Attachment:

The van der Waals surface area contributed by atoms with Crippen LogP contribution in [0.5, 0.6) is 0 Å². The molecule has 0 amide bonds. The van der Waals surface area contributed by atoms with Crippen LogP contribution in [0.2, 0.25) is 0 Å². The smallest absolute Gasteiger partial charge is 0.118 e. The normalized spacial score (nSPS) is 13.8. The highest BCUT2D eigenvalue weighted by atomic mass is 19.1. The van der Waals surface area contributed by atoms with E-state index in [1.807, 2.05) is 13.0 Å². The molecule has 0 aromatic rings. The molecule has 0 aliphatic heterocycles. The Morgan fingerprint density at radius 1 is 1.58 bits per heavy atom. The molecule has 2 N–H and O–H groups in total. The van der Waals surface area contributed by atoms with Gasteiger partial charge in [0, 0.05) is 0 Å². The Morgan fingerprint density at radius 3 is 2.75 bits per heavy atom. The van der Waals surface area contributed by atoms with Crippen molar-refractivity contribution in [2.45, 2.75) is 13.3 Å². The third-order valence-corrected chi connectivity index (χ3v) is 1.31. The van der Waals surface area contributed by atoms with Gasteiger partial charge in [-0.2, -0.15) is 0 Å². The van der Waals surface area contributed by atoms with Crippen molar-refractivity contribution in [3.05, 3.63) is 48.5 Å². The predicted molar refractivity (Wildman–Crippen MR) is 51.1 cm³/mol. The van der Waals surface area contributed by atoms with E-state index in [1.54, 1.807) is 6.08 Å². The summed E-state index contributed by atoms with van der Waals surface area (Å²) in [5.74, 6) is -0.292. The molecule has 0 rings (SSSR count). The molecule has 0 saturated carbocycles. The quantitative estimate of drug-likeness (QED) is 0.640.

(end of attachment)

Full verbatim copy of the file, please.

The van der Waals surface area contributed by atoms with Crippen LogP contribution in [0.5, 0.6) is 0 Å². The molecule has 0 amide bonds. The van der Waals surface area contributed by atoms with Crippen LogP contribution in [0.2, 0.25) is 0 Å². The smallest absolute Gasteiger partial charge is 0.118 e. The normalized spacial score (nSPS) is 13.8. The highest BCUT2D eigenvalue weighted by atomic mass is 19.1. The van der Waals surface area contributed by atoms with E-state index in [1.807, 2.05) is 13.0 Å². The molecule has 0 aromatic rings. The molecule has 0 aliphatic heterocycles. The Morgan fingerprint density at radius 1 is 1.58 bits per heavy atom. The molecule has 2 N–H and O–H groups in total. The van der Waals surface area contributed by atoms with Gasteiger partial charge in [0, 0.05) is 0 Å². The Morgan fingerprint density at radius 3 is 2.75 bits per heavy atom. The van der Waals surface area contributed by atoms with Crippen molar-refractivity contribution in [2.45, 2.75) is 13.3 Å². The third-order valence-corrected chi connectivity index (χ3v) is 1.31. The van der Waals surface area contributed by atoms with Gasteiger partial charge in [-0.2, -0.15) is 0 Å². The van der Waals surface area contributed by atoms with Crippen molar-refractivity contribution in [3.05, 3.63) is 48.5 Å². The predicted molar refractivity (Wildman–Crippen MR) is 51.1 cm³/mol. The van der Waals surface area contributed by atoms with E-state index in [1.54, 1.807) is 6.08 Å². The summed E-state index contributed by atoms with van der Waals surface area (Å²) in [5.74, 6) is -0.292. The molecule has 0 rings (SSSR count). The molecule has 0 saturated carbocycles. The quantitative estimate of drug-likeness (QED) is 0.640.